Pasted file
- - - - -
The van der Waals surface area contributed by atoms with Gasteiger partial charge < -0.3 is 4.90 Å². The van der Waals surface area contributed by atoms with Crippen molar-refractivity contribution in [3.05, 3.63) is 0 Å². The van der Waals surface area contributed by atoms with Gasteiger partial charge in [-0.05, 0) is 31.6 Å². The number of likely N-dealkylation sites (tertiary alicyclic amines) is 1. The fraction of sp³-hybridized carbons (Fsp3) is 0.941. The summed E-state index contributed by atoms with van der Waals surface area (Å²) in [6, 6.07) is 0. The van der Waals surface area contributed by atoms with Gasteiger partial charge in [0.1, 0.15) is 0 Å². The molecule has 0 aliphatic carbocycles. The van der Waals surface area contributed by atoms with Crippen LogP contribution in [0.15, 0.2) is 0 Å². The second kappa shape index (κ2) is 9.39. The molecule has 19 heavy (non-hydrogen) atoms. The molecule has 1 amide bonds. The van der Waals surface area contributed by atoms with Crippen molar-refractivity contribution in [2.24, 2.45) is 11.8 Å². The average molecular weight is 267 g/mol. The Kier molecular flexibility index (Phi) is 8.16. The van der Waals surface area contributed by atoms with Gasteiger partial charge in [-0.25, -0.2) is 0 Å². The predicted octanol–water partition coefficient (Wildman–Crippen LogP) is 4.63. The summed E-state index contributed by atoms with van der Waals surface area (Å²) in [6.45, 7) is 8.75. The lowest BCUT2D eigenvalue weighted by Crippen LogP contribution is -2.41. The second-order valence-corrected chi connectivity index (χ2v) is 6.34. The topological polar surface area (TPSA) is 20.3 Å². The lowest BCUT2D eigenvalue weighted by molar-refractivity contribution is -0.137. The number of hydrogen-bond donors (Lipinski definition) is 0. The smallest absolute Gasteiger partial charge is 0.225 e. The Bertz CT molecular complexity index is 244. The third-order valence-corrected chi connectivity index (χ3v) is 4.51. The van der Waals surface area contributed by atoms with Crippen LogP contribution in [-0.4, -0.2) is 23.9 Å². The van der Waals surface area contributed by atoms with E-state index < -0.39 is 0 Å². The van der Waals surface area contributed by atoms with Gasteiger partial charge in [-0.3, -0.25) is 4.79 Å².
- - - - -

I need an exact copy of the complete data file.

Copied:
The van der Waals surface area contributed by atoms with Gasteiger partial charge < -0.3 is 4.90 Å². The van der Waals surface area contributed by atoms with Crippen molar-refractivity contribution in [3.05, 3.63) is 0 Å². The van der Waals surface area contributed by atoms with Gasteiger partial charge in [-0.05, 0) is 31.6 Å². The number of likely N-dealkylation sites (tertiary alicyclic amines) is 1. The fraction of sp³-hybridized carbons (Fsp3) is 0.941. The summed E-state index contributed by atoms with van der Waals surface area (Å²) in [6, 6.07) is 0. The van der Waals surface area contributed by atoms with Gasteiger partial charge in [0.1, 0.15) is 0 Å². The molecule has 0 aliphatic carbocycles. The van der Waals surface area contributed by atoms with Crippen LogP contribution in [0.15, 0.2) is 0 Å². The second kappa shape index (κ2) is 9.39. The molecule has 19 heavy (non-hydrogen) atoms. The molecule has 1 amide bonds. The van der Waals surface area contributed by atoms with Crippen molar-refractivity contribution in [2.24, 2.45) is 11.8 Å². The average molecular weight is 267 g/mol. The Kier molecular flexibility index (Phi) is 8.16. The van der Waals surface area contributed by atoms with Gasteiger partial charge in [-0.25, -0.2) is 0 Å². The predicted octanol–water partition coefficient (Wildman–Crippen LogP) is 4.63. The summed E-state index contributed by atoms with van der Waals surface area (Å²) in [6.45, 7) is 8.75. The lowest BCUT2D eigenvalue weighted by Crippen LogP contribution is -2.41. The second-order valence-corrected chi connectivity index (χ2v) is 6.34. The topological polar surface area (TPSA) is 20.3 Å². The lowest BCUT2D eigenvalue weighted by molar-refractivity contribution is -0.137. The number of hydrogen-bond donors (Lipinski definition) is 0. The smallest absolute Gasteiger partial charge is 0.225 e. The Bertz CT molecular complexity index is 244. The third-order valence-corrected chi connectivity index (χ3v) is 4.51. The van der Waals surface area contributed by atoms with Crippen LogP contribution in [-0.4, -0.2) is 23.9 Å². The van der Waals surface area contributed by atoms with E-state index < -0.39 is 0 Å². The van der Waals surface area contributed by atoms with Gasteiger partial charge in [-0.3, -0.25) is 4.79 Å².